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Community Screens Tohoku Documentary

By Maiya Gessling
The North American Post

From left, Elaine Ikoma Ko, Diane Fukami, Debra Nakatomi and Dale Kaku at the film event on Oct. 31. Photo by Maiya Gessling/The North American Post

“Stories from Tohoku,” a documentary examining “stories of inner strength and resilience, grace and acceptance, differences between East and West, and the enduring bonds between the people of Japan and Americans of Japanese ancestry” in the face of Japan’s recovery and rebuilding following the March 2011 earthquake, tsunami and nuclear disaster was screened at the NVC Memorial Hall on Oct. 31 to an audience of almost 100 people.
Produced by Dianne Fukami and Debra Nakatomi of San Francisco and Los Angeles, the touching movie follows the individual stories of restaurant owners, parents and single adults, many of whom still, more than three years later, are utterly uncertain about their future.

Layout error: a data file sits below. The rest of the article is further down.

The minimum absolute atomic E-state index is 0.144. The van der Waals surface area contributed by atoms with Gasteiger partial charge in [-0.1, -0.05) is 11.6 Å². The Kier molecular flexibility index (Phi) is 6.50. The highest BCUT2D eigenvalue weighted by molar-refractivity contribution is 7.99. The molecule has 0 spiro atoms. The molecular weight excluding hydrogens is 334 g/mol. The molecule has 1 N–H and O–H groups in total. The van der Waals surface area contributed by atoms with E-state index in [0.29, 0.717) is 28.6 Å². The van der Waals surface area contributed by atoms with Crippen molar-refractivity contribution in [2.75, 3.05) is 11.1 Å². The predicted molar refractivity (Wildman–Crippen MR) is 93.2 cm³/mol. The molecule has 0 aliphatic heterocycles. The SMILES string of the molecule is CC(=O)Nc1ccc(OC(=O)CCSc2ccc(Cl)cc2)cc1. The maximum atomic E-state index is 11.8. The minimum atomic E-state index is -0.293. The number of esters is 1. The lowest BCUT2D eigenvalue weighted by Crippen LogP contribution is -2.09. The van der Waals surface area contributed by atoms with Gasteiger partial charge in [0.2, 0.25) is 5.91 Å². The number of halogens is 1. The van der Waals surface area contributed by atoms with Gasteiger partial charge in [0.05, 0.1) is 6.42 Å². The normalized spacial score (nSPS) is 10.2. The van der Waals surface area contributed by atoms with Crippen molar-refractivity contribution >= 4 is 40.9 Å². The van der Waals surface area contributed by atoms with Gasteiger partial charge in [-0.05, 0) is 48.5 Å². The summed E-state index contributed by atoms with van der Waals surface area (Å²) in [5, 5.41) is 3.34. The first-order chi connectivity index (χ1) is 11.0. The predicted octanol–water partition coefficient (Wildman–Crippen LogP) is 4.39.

Originally intended to show how funding raised by Japanese American non-profit organizations in the United States was helping Tohoku survivors, the film quickly became about the people of Tohoku themselves, instead; as the filmmakers realized how few of their stories had been told and how much is left to be rebuilt, even as the tragedy fades from popular memory.
Fukami and Nakatomi also screened a four-minute trailer of their next documentary, a feature on Secretary of Transporation Norman Mineta.
More information can be found at www.storiesfromtohoku.com

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The North American Post is a community newspaper that celebrates Japanese culture in the Greater Seattle area. Founded by 1st generation Japanese-Americans in 1902, the publication is one of the oldest minority-owned newspapers in the region. Today, with bilingual articles in English and Japanese, the publication connects readers with diverse cultural backgrounds to Seattle’s Japanese community. Our articles include local news, event calendars, restaurant reviews, Japanese cooking recipes, community interviews, and more.